T.S.: We had a lot of layers when it comes to our customer base. We thought at first that our blockchain technology was going to support young artists, but it turned out to be highly effective and important for high-value artworks. We collaborated with e-commerce platforms, galleries, auction houses, and manga publishing houses. We are proud to have collaborated with Shueisha, one of Japan’s leading manga publishing houses [One Piece, Dragon Ball Z, and Naruto were all published by Shueisha]. We provided Startbahn Cert. to their rare manga prints archive, as part of Shueisha’s plan to bring more artistic value to manga. In Japanese society, manga is not considered a form of high art, so archiving is rarely taken seriously. But Masashi Okamoto from the Digital Business Division at Shueisha believed that Shueisha’s manga archive can become the Hokusai ukiyo-e print of the future. He wanted to bring the manga archive into a luxury version of art, with high-resolution printing and a blockchain certificate to authenticate provenance.
We also have other collaborating partners such as SBI Art Auctions, an important auction house for Japanese Modern & Contemporary Art. Most of our business is in Japan right now but we are entering an international expansion phase. We changed our internal company language to English and we are expanding overseas. The company is at a turning point right now.
The company is at a turning point right now.
S.A.: What do you think about Japan’s contemporary art market? What does blockchain technology solve in the current gallery system? And what do you think of Tokyo’s place in the growing NFT and blockchain art industry? It’s a global phenomenon but it seems that China, Singapore, Japan, and the U.S. are leading this movement.
T.S.: It’s important to think of Modern & Contemporary Art in the U.S. and how much they have expanded in market value. America had an inferiority complex towards European cultural tradition. They did not have a long art history, so they had the motivation to build it. It’s a similar phenomenon right now. Countries in the Arabian Gulf are interesting. We are looking forward to the future of blockchain infrastructure in countries like the UAE for example. They are building new museums without the heavy heritage of Western art history, or a longstanding art industry itself. There are so many opportunities to create a new infrastructure for better and more efficient art transactions. The same goes for China. They have built a lot of new museums but the art market is not mature enough so we see a lot of growth potential for blockchain x art there. In Japan, the government is finally opening up to the idea of growing the art industry and using technology to do so. I hope the art industry will expand in Japan in the coming years.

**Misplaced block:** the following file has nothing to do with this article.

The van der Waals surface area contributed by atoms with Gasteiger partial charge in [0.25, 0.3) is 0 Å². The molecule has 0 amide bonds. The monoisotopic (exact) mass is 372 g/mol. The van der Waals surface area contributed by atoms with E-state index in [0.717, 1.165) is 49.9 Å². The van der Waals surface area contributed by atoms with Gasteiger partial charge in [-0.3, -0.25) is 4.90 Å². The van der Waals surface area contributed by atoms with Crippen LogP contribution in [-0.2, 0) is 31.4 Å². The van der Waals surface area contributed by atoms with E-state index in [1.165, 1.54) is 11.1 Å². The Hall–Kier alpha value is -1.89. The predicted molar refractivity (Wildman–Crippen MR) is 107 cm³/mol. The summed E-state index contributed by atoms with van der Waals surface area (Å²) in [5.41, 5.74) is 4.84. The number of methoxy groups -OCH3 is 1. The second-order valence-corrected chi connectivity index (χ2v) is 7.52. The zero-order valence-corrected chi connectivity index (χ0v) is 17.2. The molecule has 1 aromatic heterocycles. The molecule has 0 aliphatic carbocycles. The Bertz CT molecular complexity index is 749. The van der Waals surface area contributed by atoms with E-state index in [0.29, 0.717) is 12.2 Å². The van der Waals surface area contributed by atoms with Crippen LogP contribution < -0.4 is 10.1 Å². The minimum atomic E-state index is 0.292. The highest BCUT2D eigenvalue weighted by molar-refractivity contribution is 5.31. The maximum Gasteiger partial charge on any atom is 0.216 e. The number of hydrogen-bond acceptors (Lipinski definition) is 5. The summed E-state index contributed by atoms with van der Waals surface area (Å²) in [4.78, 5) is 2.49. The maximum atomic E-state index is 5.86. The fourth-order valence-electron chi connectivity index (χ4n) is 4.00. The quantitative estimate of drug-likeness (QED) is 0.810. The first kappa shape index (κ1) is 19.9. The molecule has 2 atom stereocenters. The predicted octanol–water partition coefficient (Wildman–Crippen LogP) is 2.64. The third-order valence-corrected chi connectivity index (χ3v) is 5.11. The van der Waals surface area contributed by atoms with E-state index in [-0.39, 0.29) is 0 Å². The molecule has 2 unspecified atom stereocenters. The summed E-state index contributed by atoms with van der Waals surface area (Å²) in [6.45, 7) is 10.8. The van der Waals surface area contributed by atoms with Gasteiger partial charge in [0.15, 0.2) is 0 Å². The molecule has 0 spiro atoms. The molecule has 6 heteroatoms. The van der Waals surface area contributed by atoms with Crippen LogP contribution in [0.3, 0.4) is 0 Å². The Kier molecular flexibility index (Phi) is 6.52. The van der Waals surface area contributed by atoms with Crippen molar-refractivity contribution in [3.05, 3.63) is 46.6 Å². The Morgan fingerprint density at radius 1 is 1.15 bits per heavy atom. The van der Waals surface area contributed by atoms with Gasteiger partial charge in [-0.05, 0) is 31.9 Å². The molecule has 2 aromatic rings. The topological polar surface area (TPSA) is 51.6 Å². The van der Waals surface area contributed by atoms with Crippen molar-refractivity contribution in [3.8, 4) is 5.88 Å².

For blockchain, an important factor to consider is the specific laws in every jurisdiction. Legal issues differ from country to country. In this sense, Singapore and Switzerland stand out as leading the basic legal structures for blockchain technology to flourish. In terms of NFT, there is a big movement in the U.S.
S.A.: Lastly, I know that Startbahn sponsors physical exhibitions, including exhibitions at Tokyo University of the Arts curated by students of the Graduate School of Global Arts. As the CEO and a practicing artist yourself, do you feel Startbahn has a responsibility to sponsor young artists and exhibitions?
T.S.: We are still a start-up, but absolutely, we are looking to sponsor physical art exhibitions and artworks to the best of our capacity. We always try to make the art ecosystem and the art industry better.
Visit Startbahn’s website.
Visit Taihei Shii’s website.
Follow Startbahn on Instagram.
Sophie Arni is the Founder and Editor-in-Chief of Global Art Daily, an independent publication covering global contemporary art with editors based in the UAE, U.K, U.S., and Japan. Her experience in the arts includes interning at Sotheby's in London and Christie's in New York, assisting gallery booths at Abu Dhabi Art and The Armory Show, and curating in independent venues in the UAE and Japan. Her past curatorial projects and publications have been shown at the NYU Abu Dhabi Project Space, Sharjah Art Foundation, CHI-KA Space, MoMA PS1, Komagome Soko, and The Chinretsukan Gallery. She graduated from NYU Abu Dhabi with a B.A. in Art & Art History and from Tokyo University of the Arts with an MPhil in Arts Studies and Curatorial Practices.
Many thanks to Risa Mizuno.